Unilever Nepal — the Hetauda-based multinational company — resumed operations from today following a 11-day long wage and benefit dispute between workers and the management.
"The gates at Unilever opened at 8am today," said company secretary at Labour, Transport, Industry, Commerce and Supply Sub-committee of Legislative Parliament Ambar Bahadur Thapa, today.
"Unilever's management is positive about the development and issues will be settled at the negotiation table," he assured, adding that their application to the Ministry of Industry to close down the factory was just a formality. "We don’t have any intention to close down the company and escape from the genuine demands of the workers."
Lawmaker Jip Chhiring urged the company to look into the demands put forth by workers and to fulfil them according to existing laws. "Workers should get good wages and benefits and the management has to fulfil their legitimate demands. A loss or recession should not be the cause for not hiking salaries," he said.
However, he assured that the committee would pressure the government to revise the salary of workers. He added that subsidies should be provided by the government to companies that provide better salaries to workers. "I know Rs 6,200 is not enough for a family today," he said.
Federation of Nepalese Chambers of Commerce and Industry (FNCCI) director Hansh Raj Pandey urged the sub-committee to solve the labour dispute through a long-term programme and strategy. "Labour disputes are the major obstacles for the development of the industrial sector in Nepal, so it needs a comprehensive focus from the government," he said.
Ministry of Labour and Transport Management secretary Som Lal Subedi said that the workers' demands was a genuine collective bargaining framework. "The management's irresponsible behaviour was the problem because workers had submitted their demands a month ago according to the labour laws," he said, explaining that it was a matter of low motivation and absence of dialogue with workers that led to the shutdown of Unilever. He urged the management of Unilever to be transparent and flexible for a better relation with workers.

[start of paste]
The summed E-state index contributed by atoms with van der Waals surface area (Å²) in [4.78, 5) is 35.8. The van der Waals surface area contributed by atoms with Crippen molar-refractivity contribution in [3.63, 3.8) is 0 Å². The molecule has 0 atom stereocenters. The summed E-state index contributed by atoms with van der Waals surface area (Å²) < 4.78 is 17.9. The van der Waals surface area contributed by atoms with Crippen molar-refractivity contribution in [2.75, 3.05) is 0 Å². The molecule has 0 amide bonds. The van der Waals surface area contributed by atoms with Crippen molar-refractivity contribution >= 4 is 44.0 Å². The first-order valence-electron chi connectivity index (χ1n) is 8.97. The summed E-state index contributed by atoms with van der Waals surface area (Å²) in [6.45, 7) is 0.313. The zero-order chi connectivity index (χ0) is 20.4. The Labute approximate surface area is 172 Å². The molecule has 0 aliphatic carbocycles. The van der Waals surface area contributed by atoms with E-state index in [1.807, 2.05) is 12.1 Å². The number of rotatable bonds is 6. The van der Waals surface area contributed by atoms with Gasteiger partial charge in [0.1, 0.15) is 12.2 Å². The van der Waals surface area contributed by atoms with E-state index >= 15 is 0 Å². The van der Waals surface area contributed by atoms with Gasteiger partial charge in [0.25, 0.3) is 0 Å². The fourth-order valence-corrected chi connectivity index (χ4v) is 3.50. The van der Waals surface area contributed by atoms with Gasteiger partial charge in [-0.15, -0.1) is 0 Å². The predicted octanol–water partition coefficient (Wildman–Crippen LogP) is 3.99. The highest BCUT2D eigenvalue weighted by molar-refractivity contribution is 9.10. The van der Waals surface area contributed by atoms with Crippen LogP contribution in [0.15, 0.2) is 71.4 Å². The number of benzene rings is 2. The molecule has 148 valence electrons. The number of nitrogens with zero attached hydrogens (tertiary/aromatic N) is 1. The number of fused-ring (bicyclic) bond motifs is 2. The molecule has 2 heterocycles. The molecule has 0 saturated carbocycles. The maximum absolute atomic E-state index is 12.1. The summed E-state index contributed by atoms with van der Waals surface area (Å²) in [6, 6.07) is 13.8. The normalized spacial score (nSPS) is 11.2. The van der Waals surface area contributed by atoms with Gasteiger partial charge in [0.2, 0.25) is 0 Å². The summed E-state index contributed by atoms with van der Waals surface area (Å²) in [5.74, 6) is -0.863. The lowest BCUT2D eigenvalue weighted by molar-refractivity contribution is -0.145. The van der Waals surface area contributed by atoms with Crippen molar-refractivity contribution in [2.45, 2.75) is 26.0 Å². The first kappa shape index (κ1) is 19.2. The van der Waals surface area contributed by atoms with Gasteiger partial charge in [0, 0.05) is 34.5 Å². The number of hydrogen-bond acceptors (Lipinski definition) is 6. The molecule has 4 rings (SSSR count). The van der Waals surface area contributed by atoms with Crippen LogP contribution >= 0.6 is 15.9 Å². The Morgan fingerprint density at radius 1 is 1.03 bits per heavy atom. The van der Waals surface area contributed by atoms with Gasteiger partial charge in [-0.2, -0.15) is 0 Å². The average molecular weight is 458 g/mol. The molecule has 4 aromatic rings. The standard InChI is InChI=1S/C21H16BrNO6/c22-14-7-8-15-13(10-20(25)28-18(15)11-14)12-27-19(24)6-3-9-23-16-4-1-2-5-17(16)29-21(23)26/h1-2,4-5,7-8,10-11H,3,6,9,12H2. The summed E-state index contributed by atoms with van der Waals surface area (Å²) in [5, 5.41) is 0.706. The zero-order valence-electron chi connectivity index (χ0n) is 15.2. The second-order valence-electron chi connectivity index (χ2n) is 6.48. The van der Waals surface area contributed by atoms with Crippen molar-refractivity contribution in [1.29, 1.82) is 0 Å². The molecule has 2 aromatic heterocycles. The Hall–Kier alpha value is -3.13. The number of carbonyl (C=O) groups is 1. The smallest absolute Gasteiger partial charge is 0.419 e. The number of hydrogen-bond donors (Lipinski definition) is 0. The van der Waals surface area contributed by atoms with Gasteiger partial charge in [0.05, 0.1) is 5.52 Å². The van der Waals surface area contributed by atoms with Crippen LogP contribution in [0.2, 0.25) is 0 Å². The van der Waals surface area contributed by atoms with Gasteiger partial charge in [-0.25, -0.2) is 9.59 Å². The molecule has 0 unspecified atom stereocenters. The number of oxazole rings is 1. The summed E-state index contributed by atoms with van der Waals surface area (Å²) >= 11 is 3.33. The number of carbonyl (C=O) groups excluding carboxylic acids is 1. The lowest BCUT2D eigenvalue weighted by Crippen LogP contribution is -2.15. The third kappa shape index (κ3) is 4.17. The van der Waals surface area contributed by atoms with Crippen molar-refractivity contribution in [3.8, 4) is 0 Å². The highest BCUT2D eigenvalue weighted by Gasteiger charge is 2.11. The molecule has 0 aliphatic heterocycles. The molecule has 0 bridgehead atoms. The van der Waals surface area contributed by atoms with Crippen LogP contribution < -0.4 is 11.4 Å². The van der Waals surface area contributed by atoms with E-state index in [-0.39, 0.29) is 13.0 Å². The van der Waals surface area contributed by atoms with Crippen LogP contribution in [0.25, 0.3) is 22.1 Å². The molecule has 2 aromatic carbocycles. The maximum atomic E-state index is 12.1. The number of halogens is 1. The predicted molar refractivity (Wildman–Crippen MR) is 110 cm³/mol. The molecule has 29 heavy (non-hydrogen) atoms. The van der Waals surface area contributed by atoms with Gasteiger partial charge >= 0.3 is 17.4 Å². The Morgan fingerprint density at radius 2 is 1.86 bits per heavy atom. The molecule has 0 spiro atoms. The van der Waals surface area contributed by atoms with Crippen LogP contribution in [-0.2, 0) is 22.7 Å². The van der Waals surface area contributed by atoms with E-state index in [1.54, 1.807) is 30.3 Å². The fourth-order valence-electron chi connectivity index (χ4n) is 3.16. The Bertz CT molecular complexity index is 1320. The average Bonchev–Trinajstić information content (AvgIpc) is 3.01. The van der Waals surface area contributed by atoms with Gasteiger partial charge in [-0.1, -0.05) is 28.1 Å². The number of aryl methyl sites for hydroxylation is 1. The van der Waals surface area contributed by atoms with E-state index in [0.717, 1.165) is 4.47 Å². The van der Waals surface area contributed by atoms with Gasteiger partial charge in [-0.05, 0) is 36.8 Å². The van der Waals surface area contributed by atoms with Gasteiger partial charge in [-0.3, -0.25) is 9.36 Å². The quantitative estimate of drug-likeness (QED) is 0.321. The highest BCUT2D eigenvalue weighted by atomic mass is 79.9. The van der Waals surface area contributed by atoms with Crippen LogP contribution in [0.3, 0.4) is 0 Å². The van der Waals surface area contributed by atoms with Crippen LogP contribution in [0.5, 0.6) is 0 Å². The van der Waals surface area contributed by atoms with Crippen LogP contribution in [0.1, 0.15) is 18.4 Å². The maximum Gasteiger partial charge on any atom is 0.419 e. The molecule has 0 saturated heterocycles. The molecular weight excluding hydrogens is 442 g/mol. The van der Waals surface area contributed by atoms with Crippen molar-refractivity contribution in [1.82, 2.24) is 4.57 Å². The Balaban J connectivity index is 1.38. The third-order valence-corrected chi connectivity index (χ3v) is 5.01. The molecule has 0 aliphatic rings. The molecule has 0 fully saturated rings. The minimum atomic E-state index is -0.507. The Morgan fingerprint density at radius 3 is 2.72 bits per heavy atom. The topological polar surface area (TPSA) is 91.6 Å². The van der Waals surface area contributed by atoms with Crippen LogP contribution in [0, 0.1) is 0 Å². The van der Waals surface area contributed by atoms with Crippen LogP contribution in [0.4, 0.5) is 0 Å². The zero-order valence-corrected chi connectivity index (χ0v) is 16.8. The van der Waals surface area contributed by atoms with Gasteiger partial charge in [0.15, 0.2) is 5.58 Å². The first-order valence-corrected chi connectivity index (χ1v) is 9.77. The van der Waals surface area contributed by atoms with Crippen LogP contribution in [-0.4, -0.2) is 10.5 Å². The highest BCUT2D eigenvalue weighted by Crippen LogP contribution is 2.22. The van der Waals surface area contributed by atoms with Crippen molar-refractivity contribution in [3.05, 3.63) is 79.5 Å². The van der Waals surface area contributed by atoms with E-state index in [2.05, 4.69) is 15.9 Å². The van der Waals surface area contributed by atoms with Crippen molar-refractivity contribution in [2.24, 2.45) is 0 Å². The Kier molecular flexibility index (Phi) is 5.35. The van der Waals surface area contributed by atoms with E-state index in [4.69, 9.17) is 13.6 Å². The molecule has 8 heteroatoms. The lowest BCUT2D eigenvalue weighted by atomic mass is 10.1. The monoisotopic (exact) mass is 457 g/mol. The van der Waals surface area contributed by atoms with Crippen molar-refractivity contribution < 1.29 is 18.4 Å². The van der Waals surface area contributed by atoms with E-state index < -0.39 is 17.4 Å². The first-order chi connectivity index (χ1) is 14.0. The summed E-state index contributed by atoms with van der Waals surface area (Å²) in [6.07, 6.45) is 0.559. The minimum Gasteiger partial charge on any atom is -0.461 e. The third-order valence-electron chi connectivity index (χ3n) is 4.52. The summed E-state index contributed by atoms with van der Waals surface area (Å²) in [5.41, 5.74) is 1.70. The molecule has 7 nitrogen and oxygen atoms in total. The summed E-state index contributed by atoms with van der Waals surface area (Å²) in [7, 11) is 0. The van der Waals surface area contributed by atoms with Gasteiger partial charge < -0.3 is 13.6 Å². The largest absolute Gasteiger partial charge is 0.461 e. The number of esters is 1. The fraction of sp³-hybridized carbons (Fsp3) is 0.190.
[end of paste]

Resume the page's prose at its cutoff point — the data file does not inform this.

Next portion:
"The company is open. Workers are ready to settle their demands through talks, so Unilever should be more flexible to retain their confidence," he said. Lawmakers participating in the discussion urged Unilever to evaluate their salary and benefits according to other multinationals rather than the minimum wage of the country.
"Ministry of Industry and Ministry of Labour and Transport Management should start a fresh round of talks for a sustainable solution to the conflict," said president of the sub-committee Shanti Basnet Adhikari. The committee directed the government to amend the labour laws to make them compatible with the current situation.
Likewise, the committee decided to inspect Unilever to explore the root cause of the situation. "We also want to listen to the workers before arriving at any conclusion," she said.